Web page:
"There is always a philosophy for lack of courage."—Albert Camus

Friday, July 14, 2006

Decorum

I was in a hospital waiting room yesterday listening (unavoidably so because of volume) to a few women discussing the difficulty of having borne children prior to marriage to men who promised they'd marry them and then disappeared. All in all, highly confirmatory of my own views on the subject, particularly since these ladies talked about how they wished they could take it all back and do it differently, withholding sex until a family had been legally formed.

Despite my ideological agreement with what they were saying, I was a little disturbed by the exceedingly frank tone of their conversation. The talk got fairly graphic at a few points, which doesn't bother me too much, but I kept wondering how some of the older folks felt about it. There was a time when you simply wouldn't have talked that way around strangers and I think it might be better to regress to that point.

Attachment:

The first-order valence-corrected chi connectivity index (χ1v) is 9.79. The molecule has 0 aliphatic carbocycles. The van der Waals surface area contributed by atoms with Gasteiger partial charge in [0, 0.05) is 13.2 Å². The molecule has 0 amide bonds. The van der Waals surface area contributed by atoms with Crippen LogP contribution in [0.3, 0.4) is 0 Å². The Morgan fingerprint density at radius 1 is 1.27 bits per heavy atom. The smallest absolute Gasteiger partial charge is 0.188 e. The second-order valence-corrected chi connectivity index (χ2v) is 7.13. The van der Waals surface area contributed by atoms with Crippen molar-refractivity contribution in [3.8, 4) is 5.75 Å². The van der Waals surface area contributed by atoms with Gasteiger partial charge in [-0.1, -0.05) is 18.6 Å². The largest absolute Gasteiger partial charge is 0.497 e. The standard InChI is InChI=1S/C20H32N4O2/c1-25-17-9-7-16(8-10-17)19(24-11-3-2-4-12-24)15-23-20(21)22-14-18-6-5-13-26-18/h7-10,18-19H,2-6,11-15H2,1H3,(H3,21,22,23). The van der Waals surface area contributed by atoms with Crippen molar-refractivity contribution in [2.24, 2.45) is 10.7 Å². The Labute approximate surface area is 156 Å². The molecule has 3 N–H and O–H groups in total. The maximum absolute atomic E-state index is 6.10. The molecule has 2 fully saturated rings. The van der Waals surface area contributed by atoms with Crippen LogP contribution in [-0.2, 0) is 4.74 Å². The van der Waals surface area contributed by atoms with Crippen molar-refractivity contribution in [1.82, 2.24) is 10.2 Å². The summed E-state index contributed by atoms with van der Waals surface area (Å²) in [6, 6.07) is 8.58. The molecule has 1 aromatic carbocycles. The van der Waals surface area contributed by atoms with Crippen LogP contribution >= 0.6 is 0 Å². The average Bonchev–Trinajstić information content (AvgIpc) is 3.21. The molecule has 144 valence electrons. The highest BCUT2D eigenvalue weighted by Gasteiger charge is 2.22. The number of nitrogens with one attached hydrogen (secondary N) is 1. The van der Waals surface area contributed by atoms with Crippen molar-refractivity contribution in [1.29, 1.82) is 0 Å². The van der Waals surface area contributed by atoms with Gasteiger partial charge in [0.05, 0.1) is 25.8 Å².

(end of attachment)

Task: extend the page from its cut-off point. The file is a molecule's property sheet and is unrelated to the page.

5 comments:

Tlaloc said...

I think it has to do with cell phones. I can't believe some of the things people say (shout!) in crowded areas so they can be heard by whoever called them on their cell.

James Elliott said...

The problem with cell phones is that the new earpieces make it impossible to distinguish the schizophrenics from the regular passerby.

So I just operate on the assumption that all people are schizophrenics.

Hunter Baker said...

I occasionally respond to people on cell phones mistakenly thinking they have addressed me. Then, I feel like an idiot even though I'm not the one apparently speaking into thin air.

Tlaloc said...

LOL

Well, I ride public transit so I'm used to being around people who talk to themselves.

Kathy Hutchins said...

It is becoming more and more common to look into the car next to you at a stop light and see every occupant -- the driver, the front passenger, and the tweens in the back seat -- yakking on a cell phone. I assume they're not using up their family plan minutes on each other, but I could be wrong.

I will also point out that, when the writers of "24" wanted to immediately signal to the audience that the shadowy Graham, the eminence grise behind President Jellyfish's perfidy, was a man to not only be distrusted but utterly despised, how did they do it? They gave him a Bluetooth earpiece. 'Nuff said.